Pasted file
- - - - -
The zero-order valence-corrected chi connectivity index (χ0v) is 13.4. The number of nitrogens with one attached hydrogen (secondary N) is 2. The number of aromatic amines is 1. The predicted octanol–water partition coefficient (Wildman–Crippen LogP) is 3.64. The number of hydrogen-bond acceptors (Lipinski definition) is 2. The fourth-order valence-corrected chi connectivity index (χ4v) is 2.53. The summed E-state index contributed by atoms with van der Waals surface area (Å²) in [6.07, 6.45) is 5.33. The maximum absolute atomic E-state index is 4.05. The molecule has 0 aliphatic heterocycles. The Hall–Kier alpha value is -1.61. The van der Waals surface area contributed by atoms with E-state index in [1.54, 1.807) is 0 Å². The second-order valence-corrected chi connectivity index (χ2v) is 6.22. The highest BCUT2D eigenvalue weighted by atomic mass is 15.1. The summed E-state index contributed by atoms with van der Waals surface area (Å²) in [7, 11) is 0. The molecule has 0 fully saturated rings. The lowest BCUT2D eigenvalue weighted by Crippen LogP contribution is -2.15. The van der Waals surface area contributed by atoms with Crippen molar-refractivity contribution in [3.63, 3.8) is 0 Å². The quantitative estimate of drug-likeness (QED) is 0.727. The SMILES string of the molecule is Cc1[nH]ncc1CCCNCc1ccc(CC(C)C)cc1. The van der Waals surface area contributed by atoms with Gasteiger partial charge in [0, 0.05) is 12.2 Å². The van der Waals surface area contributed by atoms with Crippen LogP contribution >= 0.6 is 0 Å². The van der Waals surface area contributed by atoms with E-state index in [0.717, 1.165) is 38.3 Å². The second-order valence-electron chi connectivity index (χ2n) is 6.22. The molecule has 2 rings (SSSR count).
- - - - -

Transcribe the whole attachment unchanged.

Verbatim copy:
The zero-order valence-corrected chi connectivity index (χ0v) is 13.4. The number of nitrogens with one attached hydrogen (secondary N) is 2. The number of aromatic amines is 1. The predicted octanol–water partition coefficient (Wildman–Crippen LogP) is 3.64. The number of hydrogen-bond acceptors (Lipinski definition) is 2. The fourth-order valence-corrected chi connectivity index (χ4v) is 2.53. The summed E-state index contributed by atoms with van der Waals surface area (Å²) in [6.07, 6.45) is 5.33. The maximum absolute atomic E-state index is 4.05. The molecule has 0 aliphatic heterocycles. The Hall–Kier alpha value is -1.61. The van der Waals surface area contributed by atoms with E-state index in [1.54, 1.807) is 0 Å². The second-order valence-corrected chi connectivity index (χ2v) is 6.22. The highest BCUT2D eigenvalue weighted by atomic mass is 15.1. The summed E-state index contributed by atoms with van der Waals surface area (Å²) in [7, 11) is 0. The molecule has 0 fully saturated rings. The lowest BCUT2D eigenvalue weighted by Crippen LogP contribution is -2.15. The van der Waals surface area contributed by atoms with Crippen molar-refractivity contribution in [3.63, 3.8) is 0 Å². The quantitative estimate of drug-likeness (QED) is 0.727. The SMILES string of the molecule is Cc1[nH]ncc1CCCNCc1ccc(CC(C)C)cc1. The van der Waals surface area contributed by atoms with Gasteiger partial charge in [0, 0.05) is 12.2 Å². The van der Waals surface area contributed by atoms with Crippen LogP contribution >= 0.6 is 0 Å². The van der Waals surface area contributed by atoms with E-state index in [0.717, 1.165) is 38.3 Å². The second-order valence-electron chi connectivity index (χ2n) is 6.22. The molecule has 2 rings (SSSR count).